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It was in my first class. I was seven. I had to do those additions: 6+7=12 or 13? 5+8=24 or 23 or 22? I was looking at my fingers, counting, recounting and I was so nervous about these figures. They were turning around in my head.

I walked to my teacher, an elderly woman, a Mademoiselle, certainly not married, with heavy glasses and a strong voice. She sat at a table, two steps above the floor. She took my sheet of calculations. Her red pencil was like a weapon. She destroyed all my nice additions – with a red dash.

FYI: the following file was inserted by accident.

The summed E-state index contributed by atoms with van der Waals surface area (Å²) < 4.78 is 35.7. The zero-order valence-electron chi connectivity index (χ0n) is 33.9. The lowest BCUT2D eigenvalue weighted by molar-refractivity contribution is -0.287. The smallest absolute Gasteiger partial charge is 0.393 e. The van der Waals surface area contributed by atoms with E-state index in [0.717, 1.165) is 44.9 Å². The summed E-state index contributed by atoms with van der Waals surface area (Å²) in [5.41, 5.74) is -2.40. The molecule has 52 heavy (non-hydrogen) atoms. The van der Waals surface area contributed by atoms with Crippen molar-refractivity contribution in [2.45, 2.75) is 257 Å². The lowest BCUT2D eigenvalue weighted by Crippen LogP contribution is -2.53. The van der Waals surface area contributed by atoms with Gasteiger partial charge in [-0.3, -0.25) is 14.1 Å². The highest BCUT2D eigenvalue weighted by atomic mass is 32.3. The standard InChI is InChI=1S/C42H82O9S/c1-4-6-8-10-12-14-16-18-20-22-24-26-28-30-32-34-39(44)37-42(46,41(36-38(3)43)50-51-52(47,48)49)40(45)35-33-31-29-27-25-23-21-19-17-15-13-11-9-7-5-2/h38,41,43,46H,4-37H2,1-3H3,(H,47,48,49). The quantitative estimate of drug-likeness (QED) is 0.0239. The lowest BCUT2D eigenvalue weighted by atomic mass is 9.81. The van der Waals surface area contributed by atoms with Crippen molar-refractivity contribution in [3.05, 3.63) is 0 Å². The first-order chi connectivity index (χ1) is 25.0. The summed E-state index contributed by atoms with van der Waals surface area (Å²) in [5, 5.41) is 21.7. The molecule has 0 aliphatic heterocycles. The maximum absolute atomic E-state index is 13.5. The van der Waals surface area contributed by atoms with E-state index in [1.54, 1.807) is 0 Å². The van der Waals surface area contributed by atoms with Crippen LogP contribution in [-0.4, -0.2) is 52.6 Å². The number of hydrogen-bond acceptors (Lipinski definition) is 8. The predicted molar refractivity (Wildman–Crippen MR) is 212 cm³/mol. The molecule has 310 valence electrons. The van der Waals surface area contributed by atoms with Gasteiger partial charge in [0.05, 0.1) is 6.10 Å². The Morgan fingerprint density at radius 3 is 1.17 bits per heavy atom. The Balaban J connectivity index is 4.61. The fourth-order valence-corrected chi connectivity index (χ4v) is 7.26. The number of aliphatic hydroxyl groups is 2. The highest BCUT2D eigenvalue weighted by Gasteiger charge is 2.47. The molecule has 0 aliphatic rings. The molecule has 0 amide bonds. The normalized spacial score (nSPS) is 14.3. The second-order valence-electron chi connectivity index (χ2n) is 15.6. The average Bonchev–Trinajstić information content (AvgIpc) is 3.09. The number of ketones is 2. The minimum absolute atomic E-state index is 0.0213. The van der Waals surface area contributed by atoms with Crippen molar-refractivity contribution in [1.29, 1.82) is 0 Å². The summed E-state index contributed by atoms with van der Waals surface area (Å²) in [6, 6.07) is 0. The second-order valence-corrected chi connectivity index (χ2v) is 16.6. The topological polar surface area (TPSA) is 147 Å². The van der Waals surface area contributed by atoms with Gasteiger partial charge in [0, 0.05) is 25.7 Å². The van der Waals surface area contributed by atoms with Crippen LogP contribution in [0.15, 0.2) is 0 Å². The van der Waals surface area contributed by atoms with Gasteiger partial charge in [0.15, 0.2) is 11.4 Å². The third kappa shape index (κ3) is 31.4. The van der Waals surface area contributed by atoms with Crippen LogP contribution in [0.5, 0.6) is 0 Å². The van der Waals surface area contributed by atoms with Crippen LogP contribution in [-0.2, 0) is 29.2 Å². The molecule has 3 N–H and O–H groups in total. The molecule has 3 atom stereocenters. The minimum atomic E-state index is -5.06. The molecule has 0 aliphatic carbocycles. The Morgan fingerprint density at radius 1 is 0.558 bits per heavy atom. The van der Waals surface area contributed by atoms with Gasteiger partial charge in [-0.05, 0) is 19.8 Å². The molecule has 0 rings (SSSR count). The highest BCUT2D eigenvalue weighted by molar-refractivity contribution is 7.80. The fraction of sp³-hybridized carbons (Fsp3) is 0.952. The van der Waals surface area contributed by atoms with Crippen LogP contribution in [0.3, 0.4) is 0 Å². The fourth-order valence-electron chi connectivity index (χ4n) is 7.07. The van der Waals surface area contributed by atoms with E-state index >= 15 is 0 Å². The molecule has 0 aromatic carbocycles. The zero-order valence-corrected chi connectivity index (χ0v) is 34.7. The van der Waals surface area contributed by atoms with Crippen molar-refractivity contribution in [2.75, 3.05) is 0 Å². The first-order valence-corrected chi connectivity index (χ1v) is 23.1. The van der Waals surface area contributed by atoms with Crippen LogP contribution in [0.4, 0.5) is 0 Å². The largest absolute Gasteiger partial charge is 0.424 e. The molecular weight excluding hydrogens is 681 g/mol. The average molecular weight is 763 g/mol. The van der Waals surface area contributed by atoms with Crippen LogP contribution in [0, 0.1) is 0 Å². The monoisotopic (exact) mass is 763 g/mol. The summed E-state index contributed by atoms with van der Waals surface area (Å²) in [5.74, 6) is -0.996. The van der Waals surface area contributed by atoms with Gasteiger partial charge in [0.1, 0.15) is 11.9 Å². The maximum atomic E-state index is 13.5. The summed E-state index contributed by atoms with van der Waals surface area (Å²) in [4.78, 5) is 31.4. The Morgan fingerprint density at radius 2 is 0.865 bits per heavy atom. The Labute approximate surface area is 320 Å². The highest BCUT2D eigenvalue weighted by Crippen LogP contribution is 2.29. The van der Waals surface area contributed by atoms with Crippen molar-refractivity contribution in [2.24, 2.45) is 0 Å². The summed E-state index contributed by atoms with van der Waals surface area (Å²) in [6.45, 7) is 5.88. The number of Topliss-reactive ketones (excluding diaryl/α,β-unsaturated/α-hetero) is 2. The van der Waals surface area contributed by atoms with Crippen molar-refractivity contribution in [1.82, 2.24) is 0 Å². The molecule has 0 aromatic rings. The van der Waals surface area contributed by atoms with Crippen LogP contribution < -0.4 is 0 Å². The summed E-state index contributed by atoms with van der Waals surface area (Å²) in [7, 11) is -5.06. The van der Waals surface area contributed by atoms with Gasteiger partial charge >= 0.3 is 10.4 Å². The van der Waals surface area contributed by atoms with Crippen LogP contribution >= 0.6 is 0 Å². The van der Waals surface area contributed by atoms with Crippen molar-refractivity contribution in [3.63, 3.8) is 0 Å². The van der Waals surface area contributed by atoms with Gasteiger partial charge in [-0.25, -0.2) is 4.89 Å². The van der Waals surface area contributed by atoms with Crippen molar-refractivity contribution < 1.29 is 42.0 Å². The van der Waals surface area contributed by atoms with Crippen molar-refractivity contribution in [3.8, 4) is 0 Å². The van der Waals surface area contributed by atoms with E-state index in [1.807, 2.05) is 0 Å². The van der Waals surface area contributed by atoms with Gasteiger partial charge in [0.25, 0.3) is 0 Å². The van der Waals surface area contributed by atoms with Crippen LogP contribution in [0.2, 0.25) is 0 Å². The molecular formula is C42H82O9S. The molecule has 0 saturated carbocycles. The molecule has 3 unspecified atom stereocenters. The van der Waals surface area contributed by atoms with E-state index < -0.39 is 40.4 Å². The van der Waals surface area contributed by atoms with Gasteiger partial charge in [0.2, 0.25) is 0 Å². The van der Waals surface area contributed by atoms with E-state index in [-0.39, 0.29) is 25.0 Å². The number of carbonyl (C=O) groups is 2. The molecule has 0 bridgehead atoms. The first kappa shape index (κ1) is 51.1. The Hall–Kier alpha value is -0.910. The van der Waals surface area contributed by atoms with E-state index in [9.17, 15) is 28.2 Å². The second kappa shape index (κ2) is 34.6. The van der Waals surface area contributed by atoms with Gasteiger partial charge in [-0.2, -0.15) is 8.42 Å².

I stepped back to my pupil desk – with a red face.

It has been a real fight – my figures and me. My father, a professor of mathematics, was desperate.

My mother even cried when we left after the talk with my teacher. How could I do this? Her daughter was so stupid. It was her first big crisis as a parent.

Wednesday afternoon, when my friends used to play on the street, I sat with my father repeating additions. As I couldn’t concentrate well, he closed the rolling shutters and we sat under the artificial light.

“Your daughter won’t be able to go to a high school later”, my teacher said to my father.

My father believed her and not in me.


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